The Browning Automatic Rifle, or BAR, was a staple of American infantry forces through WWII and the Korean War, and has an outstanding reputation today. The gun was originally developed in 1917 and first fielded in the closing days of World War I, in the Meuse-Argonne Offensive. In fact, per an agreement made with John Browning during development, the first American unit in France to receive the BAR was the 79th Infantry Division, whose numbers included Browning’s own son, 2nd Lt. Val Browning.
In its original form, the BAR was intended to use in “walking fire”, shot from the hip to suppress enemy forces while advancing (the same role as the Chauchat machine rifle). The tactical role of the light machine gun was really not yet understood by military brass, although troops in the field was developing tactics on their own to exploit the capabilities of these relatively new weapons. At any rate, the BAR was not equipped with a bipod, and the belts of magazine pouches included a metal cup on the right hip to hold the butt of a BAR to help steady it for this from-the-hip assault fire.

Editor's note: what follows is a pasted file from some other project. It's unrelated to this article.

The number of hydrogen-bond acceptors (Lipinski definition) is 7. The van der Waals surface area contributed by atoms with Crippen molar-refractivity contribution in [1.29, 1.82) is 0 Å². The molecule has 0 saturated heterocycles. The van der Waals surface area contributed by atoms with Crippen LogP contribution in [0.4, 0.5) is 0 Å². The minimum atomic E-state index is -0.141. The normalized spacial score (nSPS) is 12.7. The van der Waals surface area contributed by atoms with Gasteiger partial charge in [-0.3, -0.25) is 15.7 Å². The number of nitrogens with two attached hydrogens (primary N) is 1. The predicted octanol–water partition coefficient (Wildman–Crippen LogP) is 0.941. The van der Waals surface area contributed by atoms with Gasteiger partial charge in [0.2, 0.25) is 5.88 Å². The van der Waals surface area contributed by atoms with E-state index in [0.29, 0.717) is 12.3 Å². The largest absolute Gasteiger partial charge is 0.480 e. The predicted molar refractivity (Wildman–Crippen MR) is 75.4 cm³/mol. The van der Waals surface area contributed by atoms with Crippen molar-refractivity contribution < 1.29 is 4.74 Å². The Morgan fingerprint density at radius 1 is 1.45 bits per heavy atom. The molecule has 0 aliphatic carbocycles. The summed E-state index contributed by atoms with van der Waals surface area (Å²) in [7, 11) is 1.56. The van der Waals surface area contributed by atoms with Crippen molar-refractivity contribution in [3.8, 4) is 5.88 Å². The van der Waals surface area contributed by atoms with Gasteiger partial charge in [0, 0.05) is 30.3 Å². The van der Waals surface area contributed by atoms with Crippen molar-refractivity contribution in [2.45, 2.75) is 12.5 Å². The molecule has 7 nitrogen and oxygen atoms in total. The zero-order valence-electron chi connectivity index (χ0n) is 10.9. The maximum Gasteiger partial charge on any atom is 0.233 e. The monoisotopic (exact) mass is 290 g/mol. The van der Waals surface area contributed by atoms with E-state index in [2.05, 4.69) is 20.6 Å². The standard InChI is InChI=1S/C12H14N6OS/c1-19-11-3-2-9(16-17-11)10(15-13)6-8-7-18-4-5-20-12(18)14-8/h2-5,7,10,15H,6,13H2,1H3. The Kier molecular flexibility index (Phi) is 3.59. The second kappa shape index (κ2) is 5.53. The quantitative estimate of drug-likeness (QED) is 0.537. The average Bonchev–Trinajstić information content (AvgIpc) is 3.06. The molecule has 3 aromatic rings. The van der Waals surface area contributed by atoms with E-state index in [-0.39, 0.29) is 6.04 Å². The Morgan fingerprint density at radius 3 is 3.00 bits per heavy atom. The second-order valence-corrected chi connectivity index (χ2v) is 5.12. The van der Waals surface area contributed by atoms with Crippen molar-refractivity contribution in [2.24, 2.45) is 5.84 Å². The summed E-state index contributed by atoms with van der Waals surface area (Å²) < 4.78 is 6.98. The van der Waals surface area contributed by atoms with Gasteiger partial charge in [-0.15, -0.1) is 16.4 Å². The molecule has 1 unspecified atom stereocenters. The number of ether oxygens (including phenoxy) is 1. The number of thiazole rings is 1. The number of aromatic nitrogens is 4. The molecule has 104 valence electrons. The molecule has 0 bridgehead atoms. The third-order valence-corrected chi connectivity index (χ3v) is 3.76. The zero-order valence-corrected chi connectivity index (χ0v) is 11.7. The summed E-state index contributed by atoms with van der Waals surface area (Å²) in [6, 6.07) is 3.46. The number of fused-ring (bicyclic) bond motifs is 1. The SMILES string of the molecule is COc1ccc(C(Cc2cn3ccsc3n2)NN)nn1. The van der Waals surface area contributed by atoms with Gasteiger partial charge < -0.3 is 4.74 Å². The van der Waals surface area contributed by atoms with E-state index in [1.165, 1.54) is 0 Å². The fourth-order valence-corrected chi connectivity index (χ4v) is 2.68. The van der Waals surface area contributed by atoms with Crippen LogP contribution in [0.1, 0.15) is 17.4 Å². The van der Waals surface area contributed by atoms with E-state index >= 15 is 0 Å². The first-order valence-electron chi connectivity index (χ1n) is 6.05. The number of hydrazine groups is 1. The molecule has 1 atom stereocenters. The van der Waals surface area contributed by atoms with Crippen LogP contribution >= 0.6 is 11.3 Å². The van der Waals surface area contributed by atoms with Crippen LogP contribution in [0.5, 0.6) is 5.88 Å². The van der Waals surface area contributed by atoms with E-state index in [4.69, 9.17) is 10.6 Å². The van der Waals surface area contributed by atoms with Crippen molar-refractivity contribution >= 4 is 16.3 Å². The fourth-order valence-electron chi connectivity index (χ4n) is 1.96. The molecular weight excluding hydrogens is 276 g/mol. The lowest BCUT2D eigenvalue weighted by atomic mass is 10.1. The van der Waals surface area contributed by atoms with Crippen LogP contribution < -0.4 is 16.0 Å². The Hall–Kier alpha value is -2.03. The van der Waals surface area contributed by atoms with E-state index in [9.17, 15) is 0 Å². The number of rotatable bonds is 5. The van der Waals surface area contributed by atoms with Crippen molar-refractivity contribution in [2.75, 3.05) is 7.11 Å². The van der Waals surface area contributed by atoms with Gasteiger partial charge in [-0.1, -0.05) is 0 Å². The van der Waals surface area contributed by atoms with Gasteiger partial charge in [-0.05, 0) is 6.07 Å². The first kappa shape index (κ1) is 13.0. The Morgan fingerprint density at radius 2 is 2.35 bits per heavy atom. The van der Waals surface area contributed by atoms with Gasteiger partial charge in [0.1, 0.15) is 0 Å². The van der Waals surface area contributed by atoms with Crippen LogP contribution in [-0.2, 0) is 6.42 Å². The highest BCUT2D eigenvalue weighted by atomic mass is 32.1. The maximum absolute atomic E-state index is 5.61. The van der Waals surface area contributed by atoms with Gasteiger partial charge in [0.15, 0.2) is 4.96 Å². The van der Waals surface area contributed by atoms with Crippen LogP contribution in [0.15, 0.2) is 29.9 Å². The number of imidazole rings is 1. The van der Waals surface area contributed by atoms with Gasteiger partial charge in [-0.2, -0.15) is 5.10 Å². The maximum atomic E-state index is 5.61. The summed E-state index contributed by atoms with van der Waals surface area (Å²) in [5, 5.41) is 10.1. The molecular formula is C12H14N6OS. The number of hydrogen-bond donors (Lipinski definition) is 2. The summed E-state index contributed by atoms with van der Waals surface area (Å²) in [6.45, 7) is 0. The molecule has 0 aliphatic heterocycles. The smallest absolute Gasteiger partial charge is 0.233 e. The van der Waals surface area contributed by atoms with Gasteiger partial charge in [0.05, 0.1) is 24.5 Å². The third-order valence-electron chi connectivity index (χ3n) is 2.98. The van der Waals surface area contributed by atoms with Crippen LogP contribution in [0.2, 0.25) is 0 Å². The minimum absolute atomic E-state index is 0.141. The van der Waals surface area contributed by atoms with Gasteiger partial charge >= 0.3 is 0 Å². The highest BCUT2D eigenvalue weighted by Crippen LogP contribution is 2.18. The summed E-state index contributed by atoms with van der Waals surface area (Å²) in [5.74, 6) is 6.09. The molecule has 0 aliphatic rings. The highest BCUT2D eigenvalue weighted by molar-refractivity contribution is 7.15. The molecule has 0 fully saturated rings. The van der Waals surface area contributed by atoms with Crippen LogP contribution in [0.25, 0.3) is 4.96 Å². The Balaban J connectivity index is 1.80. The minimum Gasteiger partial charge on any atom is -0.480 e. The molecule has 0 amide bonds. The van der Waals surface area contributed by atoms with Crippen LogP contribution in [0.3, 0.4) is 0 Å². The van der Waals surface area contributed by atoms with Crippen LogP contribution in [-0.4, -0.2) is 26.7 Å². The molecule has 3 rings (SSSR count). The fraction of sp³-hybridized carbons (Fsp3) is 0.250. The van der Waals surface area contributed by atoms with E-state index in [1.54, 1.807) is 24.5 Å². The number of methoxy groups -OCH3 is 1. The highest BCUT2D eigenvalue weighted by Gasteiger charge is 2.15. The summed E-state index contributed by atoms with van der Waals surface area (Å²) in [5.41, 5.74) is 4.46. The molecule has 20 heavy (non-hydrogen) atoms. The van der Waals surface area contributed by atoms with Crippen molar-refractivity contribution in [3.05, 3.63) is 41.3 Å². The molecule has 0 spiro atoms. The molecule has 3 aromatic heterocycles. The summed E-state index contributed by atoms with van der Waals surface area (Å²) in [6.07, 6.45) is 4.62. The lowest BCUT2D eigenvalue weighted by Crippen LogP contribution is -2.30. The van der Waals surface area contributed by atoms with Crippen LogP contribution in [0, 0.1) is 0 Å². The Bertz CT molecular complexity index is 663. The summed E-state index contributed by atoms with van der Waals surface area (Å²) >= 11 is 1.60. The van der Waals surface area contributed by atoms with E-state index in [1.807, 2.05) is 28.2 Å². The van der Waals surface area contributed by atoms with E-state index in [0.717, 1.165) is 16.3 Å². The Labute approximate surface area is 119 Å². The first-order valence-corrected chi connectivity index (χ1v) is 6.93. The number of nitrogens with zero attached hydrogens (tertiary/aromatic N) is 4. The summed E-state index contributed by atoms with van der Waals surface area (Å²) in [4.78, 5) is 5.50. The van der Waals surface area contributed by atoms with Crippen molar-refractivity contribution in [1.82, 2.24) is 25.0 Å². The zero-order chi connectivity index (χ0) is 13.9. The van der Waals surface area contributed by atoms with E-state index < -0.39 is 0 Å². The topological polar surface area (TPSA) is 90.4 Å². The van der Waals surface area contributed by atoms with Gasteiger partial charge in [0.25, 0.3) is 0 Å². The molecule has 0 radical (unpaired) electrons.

This assault fire concept didn’t work out so well in practice, and after WWI new tactics were developed. Among other things, this led to modification of the BAR to include a bipod and replace the original fullauto/semiauto selector mechanism with one that was only full auto, but with the option of a low or high rate of fire – under the designation M1918A2. It is this A2 variant that saw such extensive US use in WWII and Korea. Finding original M1918 BARs today that both survive and were not converted to the updated pattern is fairly rare, which brings me to the point of today’s post. We have a number of photos of just such and original BAR, and I want to post them for folks to have as a reference to compare to the other versions of the gun available (both military and commercial).